The city centre reveals itself as a place where people can play. Its social spaces host exhibitions, concerts and readings. People come to the centre to drink, dance, enjoy food, meet friends and associates. Where there are inner city parks, games can be played and children may be entertained in playground areas. The potential for sociable exchange and the pursuit of happiness is vast. However, not everybody enjoys the centre, and not everybody is included. The city remains the stage upon which the spectacle is played, and it is very carefully stage-managed. The punks who once graced the Huddersfield piazza don't do so any more, not just because they are older and, arguably wiser. On the contrary, their ranks were constantly being renewed by fresh blood. After the space was redeveloped it was made clear that their return was unwelcome. Commercial interests muscled them out and put in their place Pulse Radio entertainers and Salvation Army bring-and-buy sales. Like the punks and other unwanted habituaries of Tomkins Square Park in New York 4, they were not part of the official cast and refused to sing to the same hymn sheet as the commercial concerns which supplanted them.
The social world is written in economic language.
Pierre Bourdieu (1998) 'A reasoned Utopia and Economic Fatalism', New Left Review, No.227
Bourdieu's statement points to a fundamental problem. Playtime is realised as just another commodity, encapsulated by terminology of the 'leisure industry'. Hence there are acceptable ways to play, those that sit nicely under the industry umbrella, and there are those whose inclusion in the milieu is treated with suspicion. Commodification of play brings it safely back within the spectacle. The spectator relaxes over a Starbucks coffee. Leisure loses its distinction from work, because pay-to-play culture is finite, its edges defined by harsh reality of the wallet. Urban social culture suffers from what Guy Debord calls 'problematic satisfaction… the actual consumer can directly touch only a succession of fragments of this commodity happiness' 5. The leisure industry is based on this very premise. Like advertising, the shop window of the spectacle, it presumes individual enjoyment to be inadequate and promises momentary respite through consumption of another experience. The boundary between product and emotion is necessarily blurred, the former sold as enabler of the latter. Returning again to Bourdieu's statement, Ken Worpole uses it to illustrate the inadequate response of many cities to the deteriorating condition of public parks. Many such spaces have their origin in 19th Century philanthropy, their ethos based more around pleasure than commodified leisure, and they are no longer seen as profitable. However, the spectacle is osmotic and has rewritten pleasure in its own image before. Spud, in the film Trainspotting, shows unwitting insight when he states, 'Your leisure is my pleasure' 6. Such willing identification of personal pleasure with commodified leisure is what the spectacle seeks to cultivate. Parks designed for pleasure will only remain derelict while their enjoyment cannot be co-opted into spectacular narrative. A recent example is the many derelict lots around New York that have been turned into community gardens by local volunteer groups, often revitalising neighbourhoods 7. City government, noticing the increased desirability and rents of surrounding property, muscled in to sell many garden plots to commercial concerns. Their success had unfortunately awoken spectacular interest, and the predictable response was to treat them as commodities and draw them back into mainstream spectacular narrative.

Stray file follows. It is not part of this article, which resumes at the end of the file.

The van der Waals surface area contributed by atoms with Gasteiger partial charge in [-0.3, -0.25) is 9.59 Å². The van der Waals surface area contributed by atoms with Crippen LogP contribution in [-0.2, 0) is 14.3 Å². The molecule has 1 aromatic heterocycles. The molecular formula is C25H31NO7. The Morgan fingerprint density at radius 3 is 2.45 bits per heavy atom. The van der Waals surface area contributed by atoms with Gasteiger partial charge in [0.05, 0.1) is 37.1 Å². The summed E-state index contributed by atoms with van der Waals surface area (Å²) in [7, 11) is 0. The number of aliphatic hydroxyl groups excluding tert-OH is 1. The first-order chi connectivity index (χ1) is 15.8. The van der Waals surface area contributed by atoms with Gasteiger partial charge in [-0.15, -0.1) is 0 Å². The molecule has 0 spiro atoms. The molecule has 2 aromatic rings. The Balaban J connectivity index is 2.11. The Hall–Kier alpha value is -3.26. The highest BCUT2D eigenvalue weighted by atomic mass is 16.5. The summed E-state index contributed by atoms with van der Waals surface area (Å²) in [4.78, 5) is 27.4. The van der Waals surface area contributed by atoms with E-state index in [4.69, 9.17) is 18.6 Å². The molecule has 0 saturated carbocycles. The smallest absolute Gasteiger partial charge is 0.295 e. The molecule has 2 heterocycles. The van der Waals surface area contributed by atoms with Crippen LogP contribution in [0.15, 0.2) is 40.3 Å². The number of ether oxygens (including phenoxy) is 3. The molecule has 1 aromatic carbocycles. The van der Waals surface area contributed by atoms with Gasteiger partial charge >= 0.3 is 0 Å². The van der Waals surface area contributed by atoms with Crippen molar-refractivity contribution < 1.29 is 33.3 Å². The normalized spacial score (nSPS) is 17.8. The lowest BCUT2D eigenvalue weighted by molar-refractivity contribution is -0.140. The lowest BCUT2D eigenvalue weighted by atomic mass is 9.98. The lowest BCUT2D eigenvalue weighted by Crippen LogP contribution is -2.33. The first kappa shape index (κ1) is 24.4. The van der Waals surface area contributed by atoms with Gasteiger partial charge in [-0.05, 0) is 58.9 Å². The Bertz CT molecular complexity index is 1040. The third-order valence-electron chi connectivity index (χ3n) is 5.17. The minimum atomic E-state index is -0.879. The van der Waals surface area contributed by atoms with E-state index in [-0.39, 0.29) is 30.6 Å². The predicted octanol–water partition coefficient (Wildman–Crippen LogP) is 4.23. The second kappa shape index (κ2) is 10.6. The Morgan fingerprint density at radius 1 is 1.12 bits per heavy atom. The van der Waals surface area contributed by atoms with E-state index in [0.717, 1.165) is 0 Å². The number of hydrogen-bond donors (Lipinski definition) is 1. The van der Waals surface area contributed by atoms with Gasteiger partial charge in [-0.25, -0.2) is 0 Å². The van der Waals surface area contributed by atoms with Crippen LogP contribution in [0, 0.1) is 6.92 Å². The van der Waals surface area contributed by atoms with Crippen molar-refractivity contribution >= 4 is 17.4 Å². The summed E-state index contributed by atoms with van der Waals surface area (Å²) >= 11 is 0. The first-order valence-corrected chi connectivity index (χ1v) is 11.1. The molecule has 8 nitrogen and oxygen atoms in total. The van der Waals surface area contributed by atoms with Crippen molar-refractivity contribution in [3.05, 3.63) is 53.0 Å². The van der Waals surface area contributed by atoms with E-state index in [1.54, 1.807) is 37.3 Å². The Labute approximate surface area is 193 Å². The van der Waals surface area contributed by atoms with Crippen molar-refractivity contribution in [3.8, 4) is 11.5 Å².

||| [part 1] ||| [part 2] 1 . 2 ||| [part 3] ||| [part 4] |||

1. Helen Woolley & Ralph Johns (2001) 'Skateboarding: the City as a Playground', Journal of Urban Design, Vol 6, No. 2, p. 211

2. Michel Foucault, 'Of Other Spaces', in Nicholas Mirzoeff (1998), The Visual Culture Reader, Routledge, p. 239

3. William H. Whyte, 1988, 'The Design of Spaces', in Richard T. LeGate & Frederic Stout, eds (2000), The City Reader, Routledge, 2nd edition

4. James Q. Wilson & George L. Kelling (1982), 'Broken Windows', in Richard T. LeGate & Frederic Stout, eds (2000), The City Reader, Routledge, 2nd edition

5. Debord, Guy Debord (1967), 'Society of the Spectacle', Black & Red, paragraph 65

6. Danny Boyle, dir. (1995), Trainspotting, Universal Pictures

7. David Bollier (2001), 'The cornucopia of the commons'
Middlesbrough Institue of Modern Art

Middlesbrough Institue of Modern Art